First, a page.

Five Steve Jobs movies that would actually be worth watching

Under his watch Appler has hired a rogues' gallery of yes-men and no-hopers, Jobs' best designs mutilated and Appler's loyal customers treated with disdain in the name of maximising profits. There's only one way for Jobs to save his company: he must strike a deal with his arch-enemy, William HB Gates III.

Gates has the money Jobs needs to save Appler, and Gates knows it - so instead of just handing over the money, he makes Jobs humiliate himself for Gates' own amusement. That would give Insanely Great the dubious distinction of being one of the few films whose climactic scenes revolve around a high-stakes hula hoop battle.

Cranky in Cupertino

Cranky in Cupertino

Director: Norah Ephron
Starring: Noah Wyle (Steve Jobs), Anthony Michael Hall (Bill Gates)
Certificate: 12A
Running time: 96 minutes

The late, great Norah Ephron would have found plenty of material in the relationship between Steve Jobs and Bill Gates, two men with very different worldviews who were bitter enemies but perhaps also became good friends.

Their intertwined stories have it all: humour, drama and a tear-jerking ending. Norah Ephron's best films had emotional depth and lots of humour, and the relationship between Gates and Jobs had both in spades.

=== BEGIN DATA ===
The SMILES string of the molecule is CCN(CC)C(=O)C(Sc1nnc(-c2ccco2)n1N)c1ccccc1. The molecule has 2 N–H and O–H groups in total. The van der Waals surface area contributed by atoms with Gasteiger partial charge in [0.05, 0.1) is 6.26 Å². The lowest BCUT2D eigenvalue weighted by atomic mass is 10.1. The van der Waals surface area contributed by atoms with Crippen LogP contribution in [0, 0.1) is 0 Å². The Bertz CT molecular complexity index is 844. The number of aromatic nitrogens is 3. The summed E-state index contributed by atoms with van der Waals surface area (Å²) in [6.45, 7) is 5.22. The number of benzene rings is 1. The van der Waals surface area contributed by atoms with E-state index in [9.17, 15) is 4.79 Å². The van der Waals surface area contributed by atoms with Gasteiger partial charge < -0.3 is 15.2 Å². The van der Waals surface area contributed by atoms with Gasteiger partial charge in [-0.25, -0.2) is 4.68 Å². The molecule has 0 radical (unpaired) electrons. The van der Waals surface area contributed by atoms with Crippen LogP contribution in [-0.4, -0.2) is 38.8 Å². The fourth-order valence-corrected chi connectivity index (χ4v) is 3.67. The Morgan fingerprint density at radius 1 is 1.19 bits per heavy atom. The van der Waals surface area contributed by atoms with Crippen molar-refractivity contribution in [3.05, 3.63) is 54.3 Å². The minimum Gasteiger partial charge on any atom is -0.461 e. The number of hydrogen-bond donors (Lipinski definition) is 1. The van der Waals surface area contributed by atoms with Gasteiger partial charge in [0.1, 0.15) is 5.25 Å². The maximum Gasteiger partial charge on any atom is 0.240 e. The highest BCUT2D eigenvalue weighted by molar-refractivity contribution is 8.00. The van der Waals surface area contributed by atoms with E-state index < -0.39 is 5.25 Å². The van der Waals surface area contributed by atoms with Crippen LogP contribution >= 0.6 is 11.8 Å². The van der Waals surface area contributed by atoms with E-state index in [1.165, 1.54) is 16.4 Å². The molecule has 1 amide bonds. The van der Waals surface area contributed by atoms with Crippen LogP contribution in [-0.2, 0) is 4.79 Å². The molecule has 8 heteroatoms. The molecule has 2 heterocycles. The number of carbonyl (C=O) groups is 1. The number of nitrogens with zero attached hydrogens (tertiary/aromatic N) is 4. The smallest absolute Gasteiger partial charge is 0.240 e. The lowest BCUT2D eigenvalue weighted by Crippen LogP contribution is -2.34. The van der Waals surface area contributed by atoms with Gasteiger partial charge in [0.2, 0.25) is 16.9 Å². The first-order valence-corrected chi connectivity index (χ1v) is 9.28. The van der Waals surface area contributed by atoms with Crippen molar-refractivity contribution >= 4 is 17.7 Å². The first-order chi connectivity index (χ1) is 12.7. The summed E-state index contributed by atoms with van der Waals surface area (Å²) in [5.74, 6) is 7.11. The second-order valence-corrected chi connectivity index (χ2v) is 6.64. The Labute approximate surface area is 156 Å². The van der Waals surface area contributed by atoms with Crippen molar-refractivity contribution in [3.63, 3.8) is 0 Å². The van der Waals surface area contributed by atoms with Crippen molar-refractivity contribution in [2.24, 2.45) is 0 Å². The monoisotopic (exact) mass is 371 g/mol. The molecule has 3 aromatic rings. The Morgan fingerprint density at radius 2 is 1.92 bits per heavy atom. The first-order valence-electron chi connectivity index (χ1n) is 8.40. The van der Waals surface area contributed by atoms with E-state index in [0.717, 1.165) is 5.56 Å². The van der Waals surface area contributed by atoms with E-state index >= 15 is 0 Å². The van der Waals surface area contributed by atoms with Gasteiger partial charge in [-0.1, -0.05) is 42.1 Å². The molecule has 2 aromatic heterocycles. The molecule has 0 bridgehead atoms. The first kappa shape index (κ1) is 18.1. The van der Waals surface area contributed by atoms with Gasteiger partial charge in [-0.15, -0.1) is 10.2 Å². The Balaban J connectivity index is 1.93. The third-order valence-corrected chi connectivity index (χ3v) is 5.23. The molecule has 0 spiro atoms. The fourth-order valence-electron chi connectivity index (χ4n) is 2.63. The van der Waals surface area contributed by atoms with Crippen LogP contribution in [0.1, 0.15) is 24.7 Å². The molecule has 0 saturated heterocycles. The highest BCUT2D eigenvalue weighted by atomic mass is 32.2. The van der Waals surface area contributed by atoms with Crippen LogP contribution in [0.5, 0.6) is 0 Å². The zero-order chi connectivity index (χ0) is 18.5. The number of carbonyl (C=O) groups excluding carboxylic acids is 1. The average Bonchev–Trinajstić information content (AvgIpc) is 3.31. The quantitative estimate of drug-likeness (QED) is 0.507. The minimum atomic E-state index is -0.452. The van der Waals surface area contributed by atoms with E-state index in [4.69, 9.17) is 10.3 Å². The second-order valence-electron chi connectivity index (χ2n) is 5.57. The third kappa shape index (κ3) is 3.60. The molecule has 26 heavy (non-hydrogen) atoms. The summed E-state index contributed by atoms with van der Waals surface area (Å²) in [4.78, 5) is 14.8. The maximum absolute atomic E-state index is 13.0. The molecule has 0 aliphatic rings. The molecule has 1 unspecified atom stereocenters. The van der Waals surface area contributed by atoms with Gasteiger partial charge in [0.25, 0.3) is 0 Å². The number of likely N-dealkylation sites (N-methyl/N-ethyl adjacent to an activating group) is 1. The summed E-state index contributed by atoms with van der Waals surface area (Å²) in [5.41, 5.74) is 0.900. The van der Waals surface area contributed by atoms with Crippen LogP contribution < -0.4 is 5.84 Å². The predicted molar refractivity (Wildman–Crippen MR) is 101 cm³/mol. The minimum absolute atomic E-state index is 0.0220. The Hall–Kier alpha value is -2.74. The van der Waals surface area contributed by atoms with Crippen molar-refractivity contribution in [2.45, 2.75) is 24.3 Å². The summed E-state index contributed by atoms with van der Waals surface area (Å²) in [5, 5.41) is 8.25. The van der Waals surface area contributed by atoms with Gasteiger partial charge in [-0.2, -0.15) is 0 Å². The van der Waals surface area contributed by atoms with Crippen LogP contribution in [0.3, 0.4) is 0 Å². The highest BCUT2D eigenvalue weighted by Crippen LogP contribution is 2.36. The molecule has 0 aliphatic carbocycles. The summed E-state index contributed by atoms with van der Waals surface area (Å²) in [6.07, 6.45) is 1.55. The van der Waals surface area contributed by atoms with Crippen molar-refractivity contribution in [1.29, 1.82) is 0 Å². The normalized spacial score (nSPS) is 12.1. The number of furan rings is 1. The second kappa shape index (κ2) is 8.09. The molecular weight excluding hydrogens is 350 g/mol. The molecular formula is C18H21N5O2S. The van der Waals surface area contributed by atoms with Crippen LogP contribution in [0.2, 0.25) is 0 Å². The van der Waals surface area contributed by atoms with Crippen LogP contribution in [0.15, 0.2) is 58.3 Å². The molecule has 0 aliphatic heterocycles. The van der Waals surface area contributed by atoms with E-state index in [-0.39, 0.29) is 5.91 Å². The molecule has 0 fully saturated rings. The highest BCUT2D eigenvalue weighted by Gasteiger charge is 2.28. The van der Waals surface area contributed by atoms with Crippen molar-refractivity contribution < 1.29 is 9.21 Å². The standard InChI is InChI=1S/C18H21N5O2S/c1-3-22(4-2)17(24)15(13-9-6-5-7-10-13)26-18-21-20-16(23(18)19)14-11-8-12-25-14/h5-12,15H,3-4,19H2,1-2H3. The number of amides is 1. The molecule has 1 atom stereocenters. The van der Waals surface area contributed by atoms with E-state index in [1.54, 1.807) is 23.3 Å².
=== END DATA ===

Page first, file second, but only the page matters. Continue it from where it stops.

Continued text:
Their enmity was almost cartoonish at times, Jobs taking great delight in mocking Gates and Microsoft at every opportunity, but there was a core of real respect there: Apple wouldn't be around today if it weren't for Microsoft's late-1990s $150 million investment, and, by 2007, the men were secure enough and mellow enough to be nice to each other at the All Things Digital 5 conference. Well, Gates was nice, anyway.

Who would deliver Ephron's trademarked, whip-smart wisecracks? The internet quite likes the idea of Keanu Reeves, but we think there'd be a lot of fun in reuniting the Jobs and Gates of 1999's Pirates of Silicon Valley, Noah Wyle and Anthony Michael Hall.

Wyle's the only actor whose portrayal of Jobs had Steve's grudging stamp of approval, and while Hall's resemblance to Gates has dimmed, his recent CV shows that he probably could do with the work.

Carrie Marshall

Writer, broadcaster, musician and kitchen gadget obsessive Carrie Marshall has been writing about tech since 1998, contributing sage advice and odd opinions to all kinds of magazines and websites as well as writing more than a dozen books. Her memoir, Carrie Kills A Man, is on sale now and her next book, about pop music, is out in 2025. She is the singer in Glaswegian rock band Unquiet Mind.